Writing My Way Back Home–A Gardener’s Tale
A moment ago, the sun shone brightly—but now it’s fading away to a pale yellow glow against my neighbor’s house.
The sky remains a light blue—clear and clean.
The winds gently move the remaining leaves on the red maple right outside my window while a mourning dove hunkers down on a branch, waiting for what?
The fall leaves are past their prime—but still put on a warm glow in the late afternoon.
I was fortunate today. I got outside with Hope, the dog, to breathe in the clean air, to take in the ridges with leafless trees and the sloping farmer’s fields green with cover crops for the winter.
My garden is dying, and I’m filled with a sadness that’s hard to describe. Its once vibrancy is now a shadow of itself. The tomatoes stung by frost drop to the ground or hang on for dear life. They’re tasteless and covered in bug bites—they’re not appetizing anymore.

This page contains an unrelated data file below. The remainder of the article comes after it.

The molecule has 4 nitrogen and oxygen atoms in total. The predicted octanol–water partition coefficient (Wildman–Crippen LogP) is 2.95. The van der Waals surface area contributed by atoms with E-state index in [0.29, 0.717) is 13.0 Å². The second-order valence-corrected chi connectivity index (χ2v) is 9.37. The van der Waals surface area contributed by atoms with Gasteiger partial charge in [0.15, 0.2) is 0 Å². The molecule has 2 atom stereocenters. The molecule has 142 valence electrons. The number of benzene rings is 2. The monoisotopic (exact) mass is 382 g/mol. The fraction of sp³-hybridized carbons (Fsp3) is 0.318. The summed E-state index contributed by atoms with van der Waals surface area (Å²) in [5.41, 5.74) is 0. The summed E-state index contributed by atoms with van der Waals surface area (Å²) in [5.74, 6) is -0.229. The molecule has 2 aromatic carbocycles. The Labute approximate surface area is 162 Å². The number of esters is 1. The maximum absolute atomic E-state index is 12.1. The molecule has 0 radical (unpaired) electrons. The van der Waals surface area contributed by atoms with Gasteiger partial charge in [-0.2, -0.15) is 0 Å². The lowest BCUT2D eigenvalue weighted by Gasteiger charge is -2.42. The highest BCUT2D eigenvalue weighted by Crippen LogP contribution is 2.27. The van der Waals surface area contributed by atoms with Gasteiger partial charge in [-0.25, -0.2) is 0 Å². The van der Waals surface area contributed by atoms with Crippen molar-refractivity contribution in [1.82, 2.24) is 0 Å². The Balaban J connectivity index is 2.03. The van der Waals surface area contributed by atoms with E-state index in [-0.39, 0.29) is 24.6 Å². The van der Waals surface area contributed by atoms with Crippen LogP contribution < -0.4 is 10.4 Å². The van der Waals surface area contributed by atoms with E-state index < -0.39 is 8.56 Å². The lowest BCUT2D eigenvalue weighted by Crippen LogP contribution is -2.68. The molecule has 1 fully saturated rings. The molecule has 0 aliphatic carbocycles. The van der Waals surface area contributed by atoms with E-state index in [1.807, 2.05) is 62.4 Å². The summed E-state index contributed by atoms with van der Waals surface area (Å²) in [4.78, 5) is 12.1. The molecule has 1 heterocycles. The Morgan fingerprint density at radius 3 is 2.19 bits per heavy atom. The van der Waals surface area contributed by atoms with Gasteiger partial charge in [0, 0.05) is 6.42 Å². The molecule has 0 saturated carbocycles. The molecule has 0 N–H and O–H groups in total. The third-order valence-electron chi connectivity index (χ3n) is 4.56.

Then I see the feverfew and breathe a sigh of relief that they’re not overtaking the Russian sage and coneflowers that I planted there in the heat of summer.
At the end of the summer, we had a drought. Or, as the weatherman says, an unusually dry period. The feverfew was turning brown and dying. Not being aggressive like they are when there’s ample rain.
And now, in the middle of November, when temperatures have dipped down into the 30s, they’ve managed to bloom, some of them, as proof of life.
But these rascals of the herb world can be invasive and take over my flowerbeds. Yet, the Russan sage and the coneflowers have stood their ground, too and the feverfew has backed off, allowing these humble perennials to have their space.
I know my flowerbeds and vegetable gardens will breathe new life again, Lord willing, next summer. My garden will be there, welcoming me home again.